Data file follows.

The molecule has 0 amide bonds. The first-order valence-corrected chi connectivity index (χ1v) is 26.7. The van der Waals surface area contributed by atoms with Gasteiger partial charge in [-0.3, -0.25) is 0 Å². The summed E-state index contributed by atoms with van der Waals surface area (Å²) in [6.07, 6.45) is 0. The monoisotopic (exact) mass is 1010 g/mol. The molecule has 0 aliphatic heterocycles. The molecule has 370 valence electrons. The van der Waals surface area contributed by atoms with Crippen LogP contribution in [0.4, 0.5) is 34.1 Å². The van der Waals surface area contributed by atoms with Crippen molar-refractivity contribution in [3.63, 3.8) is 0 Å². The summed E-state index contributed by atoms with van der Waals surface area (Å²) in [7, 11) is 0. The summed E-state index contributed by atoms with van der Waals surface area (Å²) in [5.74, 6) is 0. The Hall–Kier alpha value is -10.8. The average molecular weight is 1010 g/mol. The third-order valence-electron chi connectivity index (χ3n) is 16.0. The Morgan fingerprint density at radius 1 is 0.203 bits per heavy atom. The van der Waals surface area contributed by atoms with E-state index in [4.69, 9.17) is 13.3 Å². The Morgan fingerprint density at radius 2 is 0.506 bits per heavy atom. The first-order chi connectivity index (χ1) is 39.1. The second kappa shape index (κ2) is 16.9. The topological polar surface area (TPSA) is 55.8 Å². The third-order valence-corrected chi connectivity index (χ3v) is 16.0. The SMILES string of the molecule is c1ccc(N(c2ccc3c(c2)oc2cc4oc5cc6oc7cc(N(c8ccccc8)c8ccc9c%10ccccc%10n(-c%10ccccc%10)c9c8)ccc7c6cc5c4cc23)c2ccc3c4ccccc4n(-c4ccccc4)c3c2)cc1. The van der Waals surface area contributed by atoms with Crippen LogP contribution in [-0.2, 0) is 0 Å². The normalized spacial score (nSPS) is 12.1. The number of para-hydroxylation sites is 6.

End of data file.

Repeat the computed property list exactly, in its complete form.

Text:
The molecule has 0 amide bonds. The first-order valence-corrected chi connectivity index (χ1v) is 26.7. The van der Waals surface area contributed by atoms with Gasteiger partial charge in [-0.3, -0.25) is 0 Å². The summed E-state index contributed by atoms with van der Waals surface area (Å²) in [6.07, 6.45) is 0. The monoisotopic (exact) mass is 1010 g/mol. The molecule has 0 aliphatic heterocycles. The molecule has 370 valence electrons. The van der Waals surface area contributed by atoms with Crippen LogP contribution in [0.4, 0.5) is 34.1 Å². The van der Waals surface area contributed by atoms with Crippen molar-refractivity contribution in [3.63, 3.8) is 0 Å². The summed E-state index contributed by atoms with van der Waals surface area (Å²) in [7, 11) is 0. The summed E-state index contributed by atoms with van der Waals surface area (Å²) in [5.74, 6) is 0. The Hall–Kier alpha value is -10.8. The average molecular weight is 1010 g/mol. The third-order valence-electron chi connectivity index (χ3n) is 16.0. The Morgan fingerprint density at radius 1 is 0.203 bits per heavy atom. The van der Waals surface area contributed by atoms with E-state index in [4.69, 9.17) is 13.3 Å². The Morgan fingerprint density at radius 2 is 0.506 bits per heavy atom. The first-order chi connectivity index (χ1) is 39.1. The second kappa shape index (κ2) is 16.9. The topological polar surface area (TPSA) is 55.8 Å². The third-order valence-corrected chi connectivity index (χ3v) is 16.0. The SMILES string of the molecule is c1ccc(N(c2ccc3c(c2)oc2cc4oc5cc6oc7cc(N(c8ccccc8)c8ccc9c%10ccccc%10n(-c%10ccccc%10)c9c8)ccc7c6cc5c4cc23)c2ccc3c4ccccc4n(-c4ccccc4)c3c2)cc1. The van der Waals surface area contributed by atoms with Crippen LogP contribution in [-0.2, 0) is 0 Å². The normalized spacial score (nSPS) is 12.1. The number of para-hydroxylation sites is 6.